Today, Nigeria is stuck in the mud of underdevelopment because it hasn’t been led by its best politicians since it became an independent country. However, a country’s development is intrinsically linked to the quality of leadership provided to the citizens by its national leader. The economies of Malaysia, Singapore and other great Asian countries had been leapfrogged to great heights because their leaders possess political ideologies, moral probity and good leadership qualities. A good political leader, who is a visionary, envisions the type of country he wants and works assiduously and patriotically to build that country.
So, during President Muhammadu Buhari’s first coming or incarnation as our civilian president, millions of Nigerians thought him to be the messiah who would revamp our economy, evolve our own technological culture which will be predicated on the functional educational system and entrench peace and unity in the country. And not a few Nigerians felt that his leadership of Nigeria would be a positive departure from that of Dr Goodluck Jonathan. We believed him to be the political leader who would root out corruption in Nigeria and bring sanity to our systems of doing things given his ascetic nature and distaste for corruption.
However, President Buhari’s occupation of the highest political office in Nigeria has led to his demystification. Under his watch and guidance, Nigeria is steadily going to the dogs. In his first term in office, Nigeria’s economy slipped into recession. It came out of it, however. Nigeria, as a country, which has oil resources and humongous population, has not witnessed rapid economic progress and technological transformation under the leadership of President Buhari. Today, owing to the mismanagement of our economy, millions of Nigerians have been reduced to sub-humans.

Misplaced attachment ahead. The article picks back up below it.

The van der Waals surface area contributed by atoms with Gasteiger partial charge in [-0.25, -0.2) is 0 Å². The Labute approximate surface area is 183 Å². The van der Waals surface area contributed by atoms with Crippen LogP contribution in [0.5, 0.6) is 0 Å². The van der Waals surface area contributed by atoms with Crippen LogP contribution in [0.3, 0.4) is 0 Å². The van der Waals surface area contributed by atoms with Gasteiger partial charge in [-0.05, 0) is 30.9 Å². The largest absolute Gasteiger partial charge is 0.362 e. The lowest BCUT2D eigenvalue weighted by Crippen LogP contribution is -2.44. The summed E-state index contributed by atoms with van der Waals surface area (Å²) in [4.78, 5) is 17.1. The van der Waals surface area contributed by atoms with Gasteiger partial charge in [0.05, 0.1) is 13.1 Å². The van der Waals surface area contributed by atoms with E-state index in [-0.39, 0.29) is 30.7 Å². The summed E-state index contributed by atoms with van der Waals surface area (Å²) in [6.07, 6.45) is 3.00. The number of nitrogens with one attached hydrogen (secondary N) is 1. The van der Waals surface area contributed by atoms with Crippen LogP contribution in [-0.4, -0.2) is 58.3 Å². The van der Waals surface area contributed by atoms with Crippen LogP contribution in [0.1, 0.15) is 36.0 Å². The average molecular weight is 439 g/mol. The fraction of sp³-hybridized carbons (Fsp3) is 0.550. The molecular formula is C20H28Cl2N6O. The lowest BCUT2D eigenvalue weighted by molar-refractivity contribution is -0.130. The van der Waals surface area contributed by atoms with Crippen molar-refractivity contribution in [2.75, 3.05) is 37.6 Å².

The worsening economic situation in the country has made millions of Nigerians become vulnerable, with some of them joining terrorist groups like the Boko Haram. The impressionable young people who joined Boko Haram had been indoctrinated with distorted teachings of Islam which fire them up to levy war against the Nigerian state.
Aren’t we aware that the unresolved Boko Haram incubus poses a great threat to our continued existence as one indivisible country? In addition to this, gun-wielding cattle herders, who are classified as a deadly terror group, should be checked, otherwise, their murderous deeds will plunge Nigeria into a huge conflagration, which will cause its disintegration.
President Buhari should up his game as the leader of Nigeria in order to improve the people’s living condition and ignite the rapid economic and technological growth of Nigeria. He should wean himself of ethnocentric proclivities and religious bias and initiate pragmatic pan-Nigerian policies, the implementation of which will transform Nigeria into a developed nation-state and assure us that he is not a sectional leader and divisive figure.
Until President Buhari starts doing the right things, Nigeria will continue to grope in the dark for national redemption and salvation from the debilitating forces of national disunity and underdevelopment.